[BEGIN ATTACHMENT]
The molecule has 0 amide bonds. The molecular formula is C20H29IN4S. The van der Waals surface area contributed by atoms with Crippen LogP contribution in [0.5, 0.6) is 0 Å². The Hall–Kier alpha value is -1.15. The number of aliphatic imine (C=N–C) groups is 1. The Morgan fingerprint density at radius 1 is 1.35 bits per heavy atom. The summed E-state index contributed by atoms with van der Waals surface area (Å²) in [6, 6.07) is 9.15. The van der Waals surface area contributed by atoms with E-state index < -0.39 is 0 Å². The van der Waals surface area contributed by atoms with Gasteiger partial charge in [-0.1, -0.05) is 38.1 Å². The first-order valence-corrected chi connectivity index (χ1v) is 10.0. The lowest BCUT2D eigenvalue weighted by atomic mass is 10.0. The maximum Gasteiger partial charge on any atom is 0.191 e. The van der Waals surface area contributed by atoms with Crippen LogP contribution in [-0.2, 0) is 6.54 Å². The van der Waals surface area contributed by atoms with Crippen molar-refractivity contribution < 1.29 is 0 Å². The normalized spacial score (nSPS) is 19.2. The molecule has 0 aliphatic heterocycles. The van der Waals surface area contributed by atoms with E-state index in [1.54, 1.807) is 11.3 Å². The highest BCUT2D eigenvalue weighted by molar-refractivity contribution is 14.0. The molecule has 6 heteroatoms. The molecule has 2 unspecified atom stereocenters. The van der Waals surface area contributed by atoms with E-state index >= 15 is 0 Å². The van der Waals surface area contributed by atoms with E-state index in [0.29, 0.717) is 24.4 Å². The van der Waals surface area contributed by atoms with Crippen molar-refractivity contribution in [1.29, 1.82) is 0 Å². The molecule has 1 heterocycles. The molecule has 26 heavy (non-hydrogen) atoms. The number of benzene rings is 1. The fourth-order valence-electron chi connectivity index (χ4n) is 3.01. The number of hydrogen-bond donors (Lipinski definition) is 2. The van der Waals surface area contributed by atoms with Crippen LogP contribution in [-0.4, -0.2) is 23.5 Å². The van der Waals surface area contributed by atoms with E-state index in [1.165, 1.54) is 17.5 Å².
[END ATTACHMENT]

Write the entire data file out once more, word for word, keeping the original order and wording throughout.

The molecule has 0 amide bonds. The molecular formula is C20H29IN4S. The van der Waals surface area contributed by atoms with Crippen LogP contribution in [0.5, 0.6) is 0 Å². The Hall–Kier alpha value is -1.15. The number of aliphatic imine (C=N–C) groups is 1. The Morgan fingerprint density at radius 1 is 1.35 bits per heavy atom. The summed E-state index contributed by atoms with van der Waals surface area (Å²) in [6, 6.07) is 9.15. The van der Waals surface area contributed by atoms with E-state index < -0.39 is 0 Å². The van der Waals surface area contributed by atoms with Gasteiger partial charge in [-0.1, -0.05) is 38.1 Å². The first-order valence-corrected chi connectivity index (χ1v) is 10.0. The lowest BCUT2D eigenvalue weighted by atomic mass is 10.0. The maximum Gasteiger partial charge on any atom is 0.191 e. The van der Waals surface area contributed by atoms with Crippen LogP contribution in [-0.2, 0) is 6.54 Å². The van der Waals surface area contributed by atoms with Crippen molar-refractivity contribution < 1.29 is 0 Å². The normalized spacial score (nSPS) is 19.2. The molecule has 0 aliphatic heterocycles. The van der Waals surface area contributed by atoms with E-state index in [1.54, 1.807) is 11.3 Å². The highest BCUT2D eigenvalue weighted by molar-refractivity contribution is 14.0. The molecule has 6 heteroatoms. The molecule has 2 unspecified atom stereocenters. The van der Waals surface area contributed by atoms with E-state index >= 15 is 0 Å². The van der Waals surface area contributed by atoms with E-state index in [0.29, 0.717) is 24.4 Å². The van der Waals surface area contributed by atoms with Crippen molar-refractivity contribution in [1.29, 1.82) is 0 Å². The molecule has 1 heterocycles. The molecule has 26 heavy (non-hydrogen) atoms. The number of benzene rings is 1. The fourth-order valence-electron chi connectivity index (χ4n) is 3.01. The number of hydrogen-bond donors (Lipinski definition) is 2. The van der Waals surface area contributed by atoms with Crippen LogP contribution in [-0.4, -0.2) is 23.5 Å². The van der Waals surface area contributed by atoms with E-state index in [1.165, 1.54) is 17.5 Å².